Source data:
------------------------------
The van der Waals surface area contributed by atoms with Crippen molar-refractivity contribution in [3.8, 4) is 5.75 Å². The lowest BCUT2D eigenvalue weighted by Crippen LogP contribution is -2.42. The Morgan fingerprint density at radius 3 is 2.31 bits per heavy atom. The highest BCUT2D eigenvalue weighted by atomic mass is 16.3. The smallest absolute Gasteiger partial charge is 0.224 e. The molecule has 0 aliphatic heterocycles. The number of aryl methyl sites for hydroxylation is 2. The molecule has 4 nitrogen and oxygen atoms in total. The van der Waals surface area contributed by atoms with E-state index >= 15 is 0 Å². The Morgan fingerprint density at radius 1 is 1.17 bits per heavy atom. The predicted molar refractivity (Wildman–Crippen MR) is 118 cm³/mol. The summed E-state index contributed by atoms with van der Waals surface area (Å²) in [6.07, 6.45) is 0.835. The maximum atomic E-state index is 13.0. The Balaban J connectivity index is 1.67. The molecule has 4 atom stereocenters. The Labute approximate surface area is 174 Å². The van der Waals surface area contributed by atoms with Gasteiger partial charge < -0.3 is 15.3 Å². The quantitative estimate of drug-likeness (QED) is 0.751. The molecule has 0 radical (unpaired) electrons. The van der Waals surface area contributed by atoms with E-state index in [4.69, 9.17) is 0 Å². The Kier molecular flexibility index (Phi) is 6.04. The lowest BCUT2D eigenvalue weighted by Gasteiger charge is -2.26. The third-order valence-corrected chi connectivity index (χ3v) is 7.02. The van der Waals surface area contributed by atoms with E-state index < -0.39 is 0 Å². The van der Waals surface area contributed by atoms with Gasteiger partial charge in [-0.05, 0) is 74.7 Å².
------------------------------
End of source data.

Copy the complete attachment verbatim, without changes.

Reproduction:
The van der Waals surface area contributed by atoms with Crippen molar-refractivity contribution in [3.8, 4) is 5.75 Å². The lowest BCUT2D eigenvalue weighted by Crippen LogP contribution is -2.42. The Morgan fingerprint density at radius 3 is 2.31 bits per heavy atom. The highest BCUT2D eigenvalue weighted by atomic mass is 16.3. The smallest absolute Gasteiger partial charge is 0.224 e. The molecule has 0 aliphatic heterocycles. The number of aryl methyl sites for hydroxylation is 2. The molecule has 4 nitrogen and oxygen atoms in total. The van der Waals surface area contributed by atoms with E-state index >= 15 is 0 Å². The Morgan fingerprint density at radius 1 is 1.17 bits per heavy atom. The predicted molar refractivity (Wildman–Crippen MR) is 118 cm³/mol. The summed E-state index contributed by atoms with van der Waals surface area (Å²) in [6.07, 6.45) is 0.835. The maximum atomic E-state index is 13.0. The Balaban J connectivity index is 1.67. The molecule has 4 atom stereocenters. The Labute approximate surface area is 174 Å². The van der Waals surface area contributed by atoms with Gasteiger partial charge < -0.3 is 15.3 Å². The quantitative estimate of drug-likeness (QED) is 0.751. The molecule has 0 radical (unpaired) electrons. The van der Waals surface area contributed by atoms with E-state index in [4.69, 9.17) is 0 Å². The Kier molecular flexibility index (Phi) is 6.04. The lowest BCUT2D eigenvalue weighted by Gasteiger charge is -2.26. The third-order valence-corrected chi connectivity index (χ3v) is 7.02. The van der Waals surface area contributed by atoms with E-state index < -0.39 is 0 Å². The van der Waals surface area contributed by atoms with Gasteiger partial charge in [-0.05, 0) is 74.7 Å².